New Hope’s retail sector is as fashion-forward, elegant, kitschy and cool as they come. Dominique Daniela custom designs wedding gowns and sells her friends’ bright-patterned handbags out of an old farm-style duplex. The 1791 barn on W. Ferry Street? That would be Curious Goods of New Hope, selling feminine home and body décor that’s either vintage, repurposed, handmade within 30 miles or all of the above, and hosting make-your-own jewelry parties to boot. Heart of the Home sections two floors of a converted rowhouse into themed rooms that individually concentrate on wooden games, sturdy kids toys and apparel, bath and beauty, kitchenware and garden décor.
Foodies flock to New Hope and Lambertville in March for reduced-price prix-fixe menus during Restaurant Week, while the LGBT community and friends celebrate Pride Week in May with a parade, block party and live entertainment. 2014 marks the inaugural New Hope Liberty Canal Festival in June with Revolutionary War re-enactments, live artillery firing, rifle demos, Colonial crafts, a treasure hunt, a 5K run and a veterans parade.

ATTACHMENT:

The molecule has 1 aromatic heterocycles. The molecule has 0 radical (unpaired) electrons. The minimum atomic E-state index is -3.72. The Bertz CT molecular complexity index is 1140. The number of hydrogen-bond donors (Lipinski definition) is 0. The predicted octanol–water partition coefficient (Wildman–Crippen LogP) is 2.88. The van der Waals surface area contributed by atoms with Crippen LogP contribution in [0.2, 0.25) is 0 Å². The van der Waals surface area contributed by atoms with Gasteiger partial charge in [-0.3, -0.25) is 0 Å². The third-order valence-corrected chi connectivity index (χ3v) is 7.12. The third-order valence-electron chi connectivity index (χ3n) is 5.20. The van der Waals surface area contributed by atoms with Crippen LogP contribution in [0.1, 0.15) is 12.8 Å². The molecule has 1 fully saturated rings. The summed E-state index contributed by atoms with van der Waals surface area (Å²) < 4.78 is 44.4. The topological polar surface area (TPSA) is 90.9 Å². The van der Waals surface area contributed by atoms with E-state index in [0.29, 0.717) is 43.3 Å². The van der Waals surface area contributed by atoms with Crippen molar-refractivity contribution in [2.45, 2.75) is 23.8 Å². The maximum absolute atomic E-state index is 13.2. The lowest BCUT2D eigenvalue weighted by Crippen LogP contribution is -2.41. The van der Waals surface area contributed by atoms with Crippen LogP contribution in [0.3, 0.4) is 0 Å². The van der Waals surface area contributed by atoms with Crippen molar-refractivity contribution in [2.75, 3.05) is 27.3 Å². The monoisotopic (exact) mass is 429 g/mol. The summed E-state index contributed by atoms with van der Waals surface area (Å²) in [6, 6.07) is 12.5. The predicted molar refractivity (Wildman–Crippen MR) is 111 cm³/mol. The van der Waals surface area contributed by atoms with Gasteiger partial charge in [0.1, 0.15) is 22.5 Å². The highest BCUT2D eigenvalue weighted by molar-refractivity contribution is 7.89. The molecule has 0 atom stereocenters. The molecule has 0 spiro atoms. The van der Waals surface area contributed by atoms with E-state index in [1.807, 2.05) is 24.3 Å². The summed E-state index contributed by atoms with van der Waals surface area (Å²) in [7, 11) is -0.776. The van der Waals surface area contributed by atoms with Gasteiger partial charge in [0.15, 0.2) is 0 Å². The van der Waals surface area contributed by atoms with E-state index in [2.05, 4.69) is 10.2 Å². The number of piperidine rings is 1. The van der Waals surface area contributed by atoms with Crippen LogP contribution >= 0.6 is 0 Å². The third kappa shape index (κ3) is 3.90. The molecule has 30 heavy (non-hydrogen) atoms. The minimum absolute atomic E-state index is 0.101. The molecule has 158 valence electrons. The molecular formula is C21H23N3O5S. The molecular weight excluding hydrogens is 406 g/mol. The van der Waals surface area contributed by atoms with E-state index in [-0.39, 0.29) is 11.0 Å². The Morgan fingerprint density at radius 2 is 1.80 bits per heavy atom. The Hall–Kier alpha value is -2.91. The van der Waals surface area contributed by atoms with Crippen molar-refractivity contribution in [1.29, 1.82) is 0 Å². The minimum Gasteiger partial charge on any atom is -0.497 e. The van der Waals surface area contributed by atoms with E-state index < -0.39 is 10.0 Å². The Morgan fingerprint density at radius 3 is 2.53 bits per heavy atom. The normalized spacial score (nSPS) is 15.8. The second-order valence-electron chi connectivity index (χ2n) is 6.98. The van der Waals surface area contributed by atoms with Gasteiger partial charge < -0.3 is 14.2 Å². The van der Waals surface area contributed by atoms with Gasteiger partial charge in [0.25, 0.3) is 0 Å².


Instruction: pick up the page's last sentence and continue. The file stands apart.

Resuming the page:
Driving is a must from Philadelphia, but it’s an easy and somewhat picturesque one-hour trip up I-95 and Route 32. Metered street parking and surface lots fill up quickly on summer weekends.
New Hope features a number of places to stay, including The Golden Plough Inn, 1870 Wedgwood Inn, Inn at Bowman’s Hill and Porches on the Towpath. Alternatively, make the trip back to the city and save during your stay in Philadelphia with the two-night Visit Philly Overnight Hotel Package, which includes FREE hotel parking.